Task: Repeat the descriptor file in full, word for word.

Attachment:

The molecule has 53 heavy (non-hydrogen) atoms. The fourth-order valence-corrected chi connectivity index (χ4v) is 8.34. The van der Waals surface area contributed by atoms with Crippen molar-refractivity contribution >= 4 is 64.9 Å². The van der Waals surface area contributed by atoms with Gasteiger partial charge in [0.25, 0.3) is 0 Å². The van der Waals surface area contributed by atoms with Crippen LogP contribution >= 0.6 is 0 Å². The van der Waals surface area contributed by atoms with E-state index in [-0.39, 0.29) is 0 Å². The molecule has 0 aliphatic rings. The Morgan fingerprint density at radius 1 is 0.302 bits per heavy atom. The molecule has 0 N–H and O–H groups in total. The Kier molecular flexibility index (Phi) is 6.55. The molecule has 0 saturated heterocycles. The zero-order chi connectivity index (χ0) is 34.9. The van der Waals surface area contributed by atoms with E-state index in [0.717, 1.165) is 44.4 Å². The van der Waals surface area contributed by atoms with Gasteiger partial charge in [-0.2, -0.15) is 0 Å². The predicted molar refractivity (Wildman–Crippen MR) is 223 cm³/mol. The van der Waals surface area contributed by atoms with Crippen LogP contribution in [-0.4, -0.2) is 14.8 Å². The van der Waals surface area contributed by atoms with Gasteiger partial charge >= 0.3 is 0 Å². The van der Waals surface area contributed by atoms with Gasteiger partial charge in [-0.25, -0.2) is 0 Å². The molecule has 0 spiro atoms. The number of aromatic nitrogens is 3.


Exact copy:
The molecule has 53 heavy (non-hydrogen) atoms. The fourth-order valence-corrected chi connectivity index (χ4v) is 8.34. The van der Waals surface area contributed by atoms with Crippen molar-refractivity contribution >= 4 is 64.9 Å². The van der Waals surface area contributed by atoms with Gasteiger partial charge in [0.25, 0.3) is 0 Å². The van der Waals surface area contributed by atoms with Crippen LogP contribution >= 0.6 is 0 Å². The van der Waals surface area contributed by atoms with E-state index in [-0.39, 0.29) is 0 Å². The molecule has 0 aliphatic rings. The Morgan fingerprint density at radius 1 is 0.302 bits per heavy atom. The molecule has 0 N–H and O–H groups in total. The Kier molecular flexibility index (Phi) is 6.55. The molecule has 0 saturated heterocycles. The zero-order chi connectivity index (χ0) is 34.9. The van der Waals surface area contributed by atoms with E-state index in [0.717, 1.165) is 44.4 Å². The van der Waals surface area contributed by atoms with Gasteiger partial charge in [-0.2, -0.15) is 0 Å². The predicted molar refractivity (Wildman–Crippen MR) is 223 cm³/mol. The van der Waals surface area contributed by atoms with Crippen LogP contribution in [-0.4, -0.2) is 14.8 Å². The van der Waals surface area contributed by atoms with Gasteiger partial charge >= 0.3 is 0 Å². The van der Waals surface area contributed by atoms with Gasteiger partial charge in [-0.25, -0.2) is 0 Å². The molecule has 0 spiro atoms. The number of aromatic nitrogens is 3.